The world of The Devil's Hand is hyper-current. America has just recovered from Covid-19. We are still shaken by the Trump presidency. Antifa gets co-billing with the Ayatollahs. The politics of the Nineties are insufficient to the moment, so there are no lengthy speeches by Jack Ryan, no discussions of tax policy or cold war realpolitik. There is some constitutional lawyering – the founding document is God's gospel after all – but it feels perfunctory, which is, I guess, realism.

That violence was always gonna happen, man. Principle is relative to process. Legality is a veneer on the inevitable.

You see, unlike Clancy's stodgy Reagan Era conservatism, Carr is a libertarian neo-populist sort. He likes cops, but also likes the second amendment and his god given right to Not Be Bothered. He likes the military and spies but he hates surveillance and corrupt bureaucracy. He agrees with Republican Party policy but despises Republican Party politicians. He knows to many facts about history and politics to be idealistic, but his ideology requires a measure of naivete to smooth over its internal inconsistencies. He can't square the circle between his love of the enforcers of authoritarianism and his desire for autonomy so he becomes reductive.

Everything comes down to the edge of a knife. Like the assassins of Julius Caesar flailing against the arc of history, or Michael Mann struggling with the future in the final act of Blackhat (another ripped from the headlines technothriller obsessed with America's self destructive reaction to threats and the problems posed by foreign infiltration of communication networks): the swarming nodes of an intractable problem are aggregated to a single figurehead – a sin eater is eliminated by blunt men wielding improvised blades.

It works as a thriller. As a novel of ideas... less so.

A major subplot of the book is explicitly staged like one of those bullshit Federalist articles that purport to be advice from a conservative to liberals: "This is how you win, be exactly like me but nicer."

I don't know whether it was sincere, I can't tell. Unironic? Silly? It reads like wish fulfillment.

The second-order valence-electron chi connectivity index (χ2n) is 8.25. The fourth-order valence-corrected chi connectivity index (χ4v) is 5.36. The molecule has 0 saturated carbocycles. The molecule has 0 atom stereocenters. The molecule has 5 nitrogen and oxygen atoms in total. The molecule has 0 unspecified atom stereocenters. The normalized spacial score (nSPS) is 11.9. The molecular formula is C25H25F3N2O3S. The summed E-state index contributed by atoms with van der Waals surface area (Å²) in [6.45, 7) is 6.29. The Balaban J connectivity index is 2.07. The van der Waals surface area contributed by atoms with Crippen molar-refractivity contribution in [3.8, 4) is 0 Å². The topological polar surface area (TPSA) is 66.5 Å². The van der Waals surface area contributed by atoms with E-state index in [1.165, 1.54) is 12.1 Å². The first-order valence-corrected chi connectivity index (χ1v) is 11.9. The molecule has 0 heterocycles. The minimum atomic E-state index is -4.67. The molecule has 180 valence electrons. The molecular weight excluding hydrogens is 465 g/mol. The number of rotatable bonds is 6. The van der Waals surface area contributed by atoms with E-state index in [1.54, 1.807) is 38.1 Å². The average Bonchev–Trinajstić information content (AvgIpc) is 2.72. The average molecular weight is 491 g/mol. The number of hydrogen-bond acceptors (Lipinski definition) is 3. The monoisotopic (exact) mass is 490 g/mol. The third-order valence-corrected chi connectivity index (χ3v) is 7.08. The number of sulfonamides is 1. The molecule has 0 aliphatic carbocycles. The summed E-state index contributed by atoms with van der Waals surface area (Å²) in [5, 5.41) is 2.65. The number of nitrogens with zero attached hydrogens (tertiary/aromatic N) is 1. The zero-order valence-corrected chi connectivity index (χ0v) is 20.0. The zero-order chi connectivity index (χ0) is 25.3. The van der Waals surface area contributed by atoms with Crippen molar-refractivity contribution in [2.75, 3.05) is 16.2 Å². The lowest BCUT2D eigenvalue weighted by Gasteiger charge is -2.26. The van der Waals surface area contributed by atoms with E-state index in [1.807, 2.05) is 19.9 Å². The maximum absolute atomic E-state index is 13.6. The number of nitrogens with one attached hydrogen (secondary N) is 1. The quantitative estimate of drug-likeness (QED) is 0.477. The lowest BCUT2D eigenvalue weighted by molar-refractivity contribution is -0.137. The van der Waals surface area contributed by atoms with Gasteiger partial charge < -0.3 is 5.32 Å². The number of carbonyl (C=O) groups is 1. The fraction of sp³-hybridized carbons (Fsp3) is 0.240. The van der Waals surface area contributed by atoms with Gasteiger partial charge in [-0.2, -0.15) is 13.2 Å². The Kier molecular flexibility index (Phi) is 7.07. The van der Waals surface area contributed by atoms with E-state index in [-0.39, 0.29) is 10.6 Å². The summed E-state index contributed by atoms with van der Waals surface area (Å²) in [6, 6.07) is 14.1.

What if there was a capital D Democrat who didn't care about culture war stuff? What if he liked the troops and tax breaks? What if, in addition to social security and limited Medicare expansion, he was also into assassination?

Modern problems require modern solutions.

These sections are the thematic spine of the novel, but they drag.

Carr makes up for it though. While the ending is anticlimactic, last half of The Devil's Hand moves like a freight train – gun fights on gunfights on knife fights on riots – featuring several of the striking images that Carr has become an expert at conjuring (perhaps the best one: A guy in a hazmat suit with a Sig pistol walks up an empty suburban street – fluttering curtains, fast food wrappers rolling across the asphalt like tumbleweeds – a gunfighter going to war with the plague itself).

Carr shines with the action: He loves to stage a fight from multiple perspectives, splitting up the beats across time and replaying them. This time in slow motion. This time, voyeuristically, through night vision. This time in a mission debrief. He revels in the description of violence (this book has the genre requisite insanely brutal torture sequence, and boy is it a thing that i absolutely read, yessir!) He likes to describe a tactic and then show his characters using it later. He likes to reference things you've heard before:

"get off the x"

"slow is smooth smooth is fast"

"tap, rack, bang, clear"

Has Garand Thumb said it? Lukas Botkin? Marcus Lutrell? Was it in a Clint Smith rant or a John Lovett soliloquy? Odds are a character will think it as they kill. A thrill for those of us who spend too much time on guntube.